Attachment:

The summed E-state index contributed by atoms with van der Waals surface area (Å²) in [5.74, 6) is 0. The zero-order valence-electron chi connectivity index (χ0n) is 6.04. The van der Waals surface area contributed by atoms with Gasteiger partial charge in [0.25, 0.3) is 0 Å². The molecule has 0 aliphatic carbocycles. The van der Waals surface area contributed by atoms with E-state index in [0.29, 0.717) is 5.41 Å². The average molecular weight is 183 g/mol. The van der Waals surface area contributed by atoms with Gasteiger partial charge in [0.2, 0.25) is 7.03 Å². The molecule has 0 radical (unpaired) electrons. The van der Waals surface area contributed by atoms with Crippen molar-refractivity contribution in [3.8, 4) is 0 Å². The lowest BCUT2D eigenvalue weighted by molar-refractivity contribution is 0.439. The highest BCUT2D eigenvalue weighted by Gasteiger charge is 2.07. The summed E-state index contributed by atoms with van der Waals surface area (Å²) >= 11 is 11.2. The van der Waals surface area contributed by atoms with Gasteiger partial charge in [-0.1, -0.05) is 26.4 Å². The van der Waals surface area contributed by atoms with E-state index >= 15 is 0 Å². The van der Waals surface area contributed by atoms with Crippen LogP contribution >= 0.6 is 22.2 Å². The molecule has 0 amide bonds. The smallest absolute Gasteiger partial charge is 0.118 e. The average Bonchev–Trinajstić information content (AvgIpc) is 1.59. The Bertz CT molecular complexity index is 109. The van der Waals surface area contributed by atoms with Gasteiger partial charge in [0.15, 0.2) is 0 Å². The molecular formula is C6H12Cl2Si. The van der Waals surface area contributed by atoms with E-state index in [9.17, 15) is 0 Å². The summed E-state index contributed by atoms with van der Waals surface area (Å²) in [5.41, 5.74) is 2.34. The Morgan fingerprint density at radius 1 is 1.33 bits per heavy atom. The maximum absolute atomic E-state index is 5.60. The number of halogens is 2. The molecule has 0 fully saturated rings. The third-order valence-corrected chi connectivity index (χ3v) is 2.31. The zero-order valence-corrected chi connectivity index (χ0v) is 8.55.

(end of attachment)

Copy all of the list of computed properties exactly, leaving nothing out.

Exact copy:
The summed E-state index contributed by atoms with van der Waals surface area (Å²) in [5.74, 6) is 0. The zero-order valence-electron chi connectivity index (χ0n) is 6.04. The van der Waals surface area contributed by atoms with Gasteiger partial charge in [0.25, 0.3) is 0 Å². The molecule has 0 aliphatic carbocycles. The van der Waals surface area contributed by atoms with E-state index in [0.29, 0.717) is 5.41 Å². The average molecular weight is 183 g/mol. The van der Waals surface area contributed by atoms with Gasteiger partial charge in [0.2, 0.25) is 7.03 Å². The molecule has 0 radical (unpaired) electrons. The van der Waals surface area contributed by atoms with Crippen molar-refractivity contribution in [3.8, 4) is 0 Å². The lowest BCUT2D eigenvalue weighted by molar-refractivity contribution is 0.439. The highest BCUT2D eigenvalue weighted by Gasteiger charge is 2.07. The summed E-state index contributed by atoms with van der Waals surface area (Å²) >= 11 is 11.2. The van der Waals surface area contributed by atoms with Gasteiger partial charge in [-0.1, -0.05) is 26.4 Å². The van der Waals surface area contributed by atoms with E-state index >= 15 is 0 Å². The van der Waals surface area contributed by atoms with Crippen LogP contribution >= 0.6 is 22.2 Å². The molecule has 0 amide bonds. The smallest absolute Gasteiger partial charge is 0.118 e. The average Bonchev–Trinajstić information content (AvgIpc) is 1.59. The Bertz CT molecular complexity index is 109. The van der Waals surface area contributed by atoms with Gasteiger partial charge in [0.15, 0.2) is 0 Å². The molecular formula is C6H12Cl2Si. The van der Waals surface area contributed by atoms with E-state index in [9.17, 15) is 0 Å². The summed E-state index contributed by atoms with van der Waals surface area (Å²) in [5.41, 5.74) is 2.34. The Morgan fingerprint density at radius 1 is 1.33 bits per heavy atom. The maximum absolute atomic E-state index is 5.60. The number of halogens is 2. The molecule has 0 fully saturated rings. The third-order valence-corrected chi connectivity index (χ3v) is 2.31. The zero-order valence-corrected chi connectivity index (χ0v) is 8.55.